Clinical studies are the key to finding safe and effective new ways to prevent, detect, treat, or manage medical conditions. Despite the indisputable value of clinical studies, the participant experience remains flawed. Often in studies, participants do not feel supported or cared for by study teams. Instead, they may feel purposeless or confused from an absence of guidance. The lack of attention towards the participant experience reveals a systematic problem in failing to recognize the most valuable resource of clinical studies: the participant.
Defining The Participant Experience
The participant experience consists of any interaction the participant has between the first time they hear about the study to completion. From screening to follow-up– every message, phone call, email, and in-person conversation the participant has is part of this experience.
You may already be familiar with the challenge of participant retention in clinical studies. Eighty-five percent of clinical studies fail to retain enough participants, and the average dropout rate is about thirty percent across all clinical studies.
If we look beyond these statistics, we can dive deeper into why participants are dropping out of studies. Our team spoke to over 100 study coordinators in different therapeutic areas to gain more in-depth insights into the root of the problem.
Sarah, a cystic fibrosis participant, saw a Facebook advertisement for a new CF clinical study. She clicked on the ad and filled out a form with her contact information, hoping she would be eligible to participate in the study and potentially test a new treatment to ease her symptoms. A week after clicking on the ad, Sarah finally heard back from the research staff with an invitation to attend a screening visit.
According to a study by CenterWatch, 69% of study volunteers do not get to this stage of the study, meaning most volunteers do not make it to the on-boarding stage at all. Sarah is excited to be one of the few who is on-boarded.
Once she joins the study, she receives a half sheet of paper containing her upcoming appointment information. This small piece of paper is easy to accidentally lose or throw away– both of which happen frequently, according to the study coordinators we spoke with.
Sarah does not receive a reminder for her appointment. If she forgets the date/time of her next session, she must call the study coordinator directly, which inconveniences both Sarah and the coordinator. Without appointment reminders, coordinators must rely on participants remembering to show up to their appointment at the designated time, which often doesn’t happen due to the busyness of participants’ lives.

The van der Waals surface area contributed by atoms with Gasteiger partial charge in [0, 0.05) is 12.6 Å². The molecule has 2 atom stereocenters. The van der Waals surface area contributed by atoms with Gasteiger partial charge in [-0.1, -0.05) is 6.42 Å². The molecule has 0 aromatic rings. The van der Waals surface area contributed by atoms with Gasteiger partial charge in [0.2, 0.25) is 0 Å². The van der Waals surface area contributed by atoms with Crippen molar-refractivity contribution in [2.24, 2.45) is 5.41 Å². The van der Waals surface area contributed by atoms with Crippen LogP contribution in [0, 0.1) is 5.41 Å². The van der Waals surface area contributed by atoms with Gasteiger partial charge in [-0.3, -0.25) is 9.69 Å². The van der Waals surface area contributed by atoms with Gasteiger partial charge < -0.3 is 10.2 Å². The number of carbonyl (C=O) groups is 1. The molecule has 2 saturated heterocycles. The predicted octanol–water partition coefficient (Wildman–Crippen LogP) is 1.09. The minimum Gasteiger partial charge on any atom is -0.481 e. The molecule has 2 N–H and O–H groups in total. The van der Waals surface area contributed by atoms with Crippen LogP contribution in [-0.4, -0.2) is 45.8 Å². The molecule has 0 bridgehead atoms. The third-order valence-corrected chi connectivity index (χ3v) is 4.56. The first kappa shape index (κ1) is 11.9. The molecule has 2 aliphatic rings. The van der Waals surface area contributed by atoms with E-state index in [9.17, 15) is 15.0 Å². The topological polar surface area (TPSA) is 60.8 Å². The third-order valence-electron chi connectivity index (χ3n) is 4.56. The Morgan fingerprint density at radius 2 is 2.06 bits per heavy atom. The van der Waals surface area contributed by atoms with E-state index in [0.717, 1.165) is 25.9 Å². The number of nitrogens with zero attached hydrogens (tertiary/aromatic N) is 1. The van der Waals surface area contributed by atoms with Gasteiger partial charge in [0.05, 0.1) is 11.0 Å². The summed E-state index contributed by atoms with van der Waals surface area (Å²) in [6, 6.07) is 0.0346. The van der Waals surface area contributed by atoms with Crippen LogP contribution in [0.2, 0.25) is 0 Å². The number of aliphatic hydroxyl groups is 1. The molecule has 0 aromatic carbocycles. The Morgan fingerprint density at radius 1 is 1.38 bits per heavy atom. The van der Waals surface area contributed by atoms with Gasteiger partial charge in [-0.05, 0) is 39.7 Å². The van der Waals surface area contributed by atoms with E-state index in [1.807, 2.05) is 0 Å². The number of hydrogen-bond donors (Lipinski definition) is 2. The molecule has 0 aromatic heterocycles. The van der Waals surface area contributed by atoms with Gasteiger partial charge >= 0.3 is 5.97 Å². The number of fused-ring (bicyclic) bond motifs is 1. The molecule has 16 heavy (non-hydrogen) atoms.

Sarah begins her clinical study visits at a local hospital, where she spends a few hours each week. She and the other participants in her CF study are offering their time and energy to the research, although they do not receive any positive reinforcement to remind them that their contributions are instrumental to science and society. This makes participants like Sarah feel as though they are not valuable to the study, which may discourage them from later participation in research.
After the study is complete, Sarah is not sent the published study results. Not seeing a tangible product of her contributions makes her feel as though she did not have a stake in the research. It might also turn her away from future involvement in clinical research, despite being a valuable contributor.
To make contact between participants and researchers easier and more time-efficient, many parts of the process can be automated.
Researchers should also work toward designing protocols with participant input in mind. Participant advocacy groups (PAGs) can provide valuable input to help researchers develop increasingly participant-centered studies. PAGs work toward creating better outcomes for participants by recruiting participants for studies, helping participants make decisions about their care, and providing participant and caregiver data to healthcare networks, among other efforts. The clinical study process will benefit from taking the time to gain a better understanding of their participants’ problems before trying to offer solutions.
Root Health’s Intelligent Participant Assistant helps automate participant contact and encourages researchers to understand their participants at a deeper level. Root makes it easy to do quick surveys and focus groups with PAGs to get insights on study design. The platform takes participants’ perspectives and emotions into account to improve the quality and efficiency of clinical studies, both for researchers and participants like Sarah. We’ve accomplished this by searching for the core problem and solving it in a manner that empowers both participants and researchers.
If Root had managed Sarah’s study, we would have done our best to provide a supportive and enriching study experience. With Root, Sarah can independently self-screen and complete her onboarding process right from home. Appointments can be set up whenever Sarah has time because Root is available 24/7. Sarah will also receive text messages to remind her of her appointments from Root to make sure she doesn’t miss anything, no more tiny sheets of paper. If Sarah has any questions or needs any help, Root is there.
By changing our perspective to focus on the participant experience in clinical studies, we can work toward reducing dropout rates and improving the overall clinical study experience. Let’s make studies easy and rewarding for participants like Sarah to contribute to the future of clinical research.
Root Health is a communication platform with an AI Virtual Assistant called “Root” that uses automation to streamline and accelerate clinical research. You can watch a short video to learn more at https://roothealth.co/